By Jared Chausow
By Katie Toth
By Elizabeth Flock
By Albert Samaha
By Anna Merlan
By Jon Campbell
By Jon Campbell
By Albert Samaha
The industry says it spent hundreds of millions of dollars implementing the technology to safeguard the studios' copyrights of movies distributed on digital videodiscs, and they were not about to let that money go down some hacker's drain.
The industry claims that unless the code to copy a DVD is deemed "a device" designed to circumvent copyrights, firms will have to abandon DVD technology altogether.
The industry relies on a recently enacted amendment to the copyright law, the so-called Digital Millennium Copyright Act, a hotly contested law that, in effect, adds new restrictions on disseminating knowledge of how to break digital codes.
The defense effort, led by the Electronic Frontier Foundation (EFF), a cyberliberties group, counters that the industry should embrace, not seek to punish, the technological wizards who figured out how to break the anticopying programs, since they did so in the spirit of free discussion.
After spending the last three decades as a lawyer and working on many cases involving civil liberties, including work with the EFF, I think that this case, as a legal matter, can go either way, depending on how the power of Congress to legislate copyright protection is weighed against the right to free speech. The balance has always been delicate, but in the information age especially, the outcomes are highly contested and deeply personal. Fritz Attaway, the Washington general counsel of the MPAA, complains that the hacker community has been "displaying an in-your-face attitude" and says they have "taunted" him and his colleagues.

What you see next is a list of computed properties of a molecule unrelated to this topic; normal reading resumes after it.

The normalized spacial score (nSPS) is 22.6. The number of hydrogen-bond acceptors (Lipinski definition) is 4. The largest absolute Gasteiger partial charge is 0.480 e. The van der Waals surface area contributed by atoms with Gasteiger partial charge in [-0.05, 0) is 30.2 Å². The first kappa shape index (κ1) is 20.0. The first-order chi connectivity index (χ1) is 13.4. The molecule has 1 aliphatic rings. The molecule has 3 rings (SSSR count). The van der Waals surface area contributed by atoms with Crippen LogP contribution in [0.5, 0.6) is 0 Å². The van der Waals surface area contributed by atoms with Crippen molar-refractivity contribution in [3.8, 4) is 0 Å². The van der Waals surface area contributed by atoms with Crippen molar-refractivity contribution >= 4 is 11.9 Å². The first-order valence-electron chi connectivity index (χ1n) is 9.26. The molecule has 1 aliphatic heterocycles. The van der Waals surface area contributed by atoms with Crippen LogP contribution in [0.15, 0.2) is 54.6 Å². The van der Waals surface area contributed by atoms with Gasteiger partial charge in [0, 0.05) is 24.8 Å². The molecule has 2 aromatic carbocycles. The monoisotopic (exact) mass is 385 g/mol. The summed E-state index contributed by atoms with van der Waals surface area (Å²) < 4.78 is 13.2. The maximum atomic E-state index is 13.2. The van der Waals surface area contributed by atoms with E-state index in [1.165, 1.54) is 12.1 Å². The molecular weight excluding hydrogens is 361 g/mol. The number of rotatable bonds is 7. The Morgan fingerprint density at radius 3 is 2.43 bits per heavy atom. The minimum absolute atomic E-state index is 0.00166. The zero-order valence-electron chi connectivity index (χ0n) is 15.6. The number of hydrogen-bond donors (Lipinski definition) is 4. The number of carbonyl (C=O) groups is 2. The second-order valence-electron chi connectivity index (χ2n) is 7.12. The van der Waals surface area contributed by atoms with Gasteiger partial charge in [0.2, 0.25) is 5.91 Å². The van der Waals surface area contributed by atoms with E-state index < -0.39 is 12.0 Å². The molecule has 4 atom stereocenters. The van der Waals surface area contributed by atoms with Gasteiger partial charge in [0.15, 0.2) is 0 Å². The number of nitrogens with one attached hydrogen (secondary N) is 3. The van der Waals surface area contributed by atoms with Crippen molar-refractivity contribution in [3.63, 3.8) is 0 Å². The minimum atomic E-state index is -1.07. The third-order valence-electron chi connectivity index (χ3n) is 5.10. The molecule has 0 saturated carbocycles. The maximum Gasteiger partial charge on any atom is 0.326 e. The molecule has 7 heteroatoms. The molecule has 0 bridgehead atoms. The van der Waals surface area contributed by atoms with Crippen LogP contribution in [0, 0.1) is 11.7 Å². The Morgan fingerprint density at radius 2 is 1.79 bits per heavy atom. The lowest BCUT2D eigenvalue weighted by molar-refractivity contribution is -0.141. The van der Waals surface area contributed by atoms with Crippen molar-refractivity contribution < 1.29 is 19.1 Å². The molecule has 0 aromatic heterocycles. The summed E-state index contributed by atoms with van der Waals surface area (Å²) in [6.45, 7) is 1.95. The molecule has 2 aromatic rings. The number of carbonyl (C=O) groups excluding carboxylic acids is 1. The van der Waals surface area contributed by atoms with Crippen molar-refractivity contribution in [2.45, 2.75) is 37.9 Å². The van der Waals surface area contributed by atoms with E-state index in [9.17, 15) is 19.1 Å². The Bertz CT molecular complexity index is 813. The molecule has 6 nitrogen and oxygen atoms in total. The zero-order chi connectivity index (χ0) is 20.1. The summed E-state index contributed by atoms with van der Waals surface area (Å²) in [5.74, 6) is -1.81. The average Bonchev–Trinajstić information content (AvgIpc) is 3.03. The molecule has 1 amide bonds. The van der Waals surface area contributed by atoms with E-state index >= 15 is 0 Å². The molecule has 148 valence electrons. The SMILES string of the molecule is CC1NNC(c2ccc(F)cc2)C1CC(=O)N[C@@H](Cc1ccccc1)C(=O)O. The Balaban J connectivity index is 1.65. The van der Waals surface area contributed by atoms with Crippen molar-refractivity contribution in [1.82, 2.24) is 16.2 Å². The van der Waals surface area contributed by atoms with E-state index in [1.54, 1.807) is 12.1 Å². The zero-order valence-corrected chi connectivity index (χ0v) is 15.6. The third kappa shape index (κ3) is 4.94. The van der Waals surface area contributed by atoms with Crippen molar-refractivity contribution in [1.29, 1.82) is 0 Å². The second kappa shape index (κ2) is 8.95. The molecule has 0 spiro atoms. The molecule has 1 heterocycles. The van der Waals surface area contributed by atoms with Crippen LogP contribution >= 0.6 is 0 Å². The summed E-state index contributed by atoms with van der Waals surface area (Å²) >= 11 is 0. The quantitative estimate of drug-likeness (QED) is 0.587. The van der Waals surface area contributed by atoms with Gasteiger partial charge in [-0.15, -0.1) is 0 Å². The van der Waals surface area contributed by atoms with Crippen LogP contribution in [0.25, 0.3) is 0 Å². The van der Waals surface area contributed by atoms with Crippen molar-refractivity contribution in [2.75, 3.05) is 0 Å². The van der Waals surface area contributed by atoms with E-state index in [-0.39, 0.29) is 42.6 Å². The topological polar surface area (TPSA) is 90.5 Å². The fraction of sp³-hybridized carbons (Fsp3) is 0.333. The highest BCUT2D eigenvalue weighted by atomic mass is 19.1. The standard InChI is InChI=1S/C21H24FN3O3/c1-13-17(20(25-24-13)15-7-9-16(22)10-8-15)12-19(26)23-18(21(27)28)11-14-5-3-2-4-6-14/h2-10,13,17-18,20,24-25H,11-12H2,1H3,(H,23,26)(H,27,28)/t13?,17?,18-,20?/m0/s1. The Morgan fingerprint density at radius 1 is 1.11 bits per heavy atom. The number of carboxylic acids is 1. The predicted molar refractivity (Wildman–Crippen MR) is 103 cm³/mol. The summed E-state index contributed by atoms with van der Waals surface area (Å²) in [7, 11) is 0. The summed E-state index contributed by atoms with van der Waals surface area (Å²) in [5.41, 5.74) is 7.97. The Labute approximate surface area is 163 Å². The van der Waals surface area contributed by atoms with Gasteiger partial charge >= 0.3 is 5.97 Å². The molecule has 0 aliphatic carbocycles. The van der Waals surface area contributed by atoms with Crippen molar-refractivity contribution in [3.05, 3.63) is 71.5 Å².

Striking out in court at a few hackers and their online allies, the industry apparently hopes to instill terror in the ranks of cypherpunks, but that's the same strategy that got them in trouble in the first place. It's a tactic reminiscent of the Spy vs. Spy comic strip, only here one side clearly wins in the long run. As the EFF experts argue, the industry's true nemesis is the secrecy it believes protects it. Had the encryption code that protects against illicit copies been developed in cooperation with the Linux and open source community, the best minds online would have worked to keep DVDs secure. Instead, the industry wrote the code behind closed doors, shut out the community which knows the most about code writing, and effectively insured that mistakes would be made in the code known as CSS. They were. As one EFF brief puts it,"one cryptographer, David Wagner, regards CSS [as] so flawed that it would make a fine homework exercise for a university-level class in cryptography and codebreaking."
In order to know whether an encryption code offers true rather than illusory protection, it has to be introduced to the technological community so that attempts may be made to detect weaknesses, just as other scientific discoveries benefit from peer review. Ironically, this open process is precisely what the industry still stubbornly seeks to prevent by litigating rather than seeking the community's assistance.
The titans apparently have not yet recognized that it is one thing to convince Congress to enact protective legislation, prosecutors to jail kids, and courts to erode the First Amendment. It's quite another thing to let freedom work. The process of testing beliefs openly is at the core of the First Amendment. If the courts stick to this constitutional tradition, they will thwart the industry's effort to delay the inevitable collapse of a bad encryption scheme. The industry would lose this round in court but would be better off in the long run. Good encryption developed through open means, not legalized terror, is the answer, but it requires that the movie industry learn from, not marginalize, a community considerably wiser than the industry's decision makers.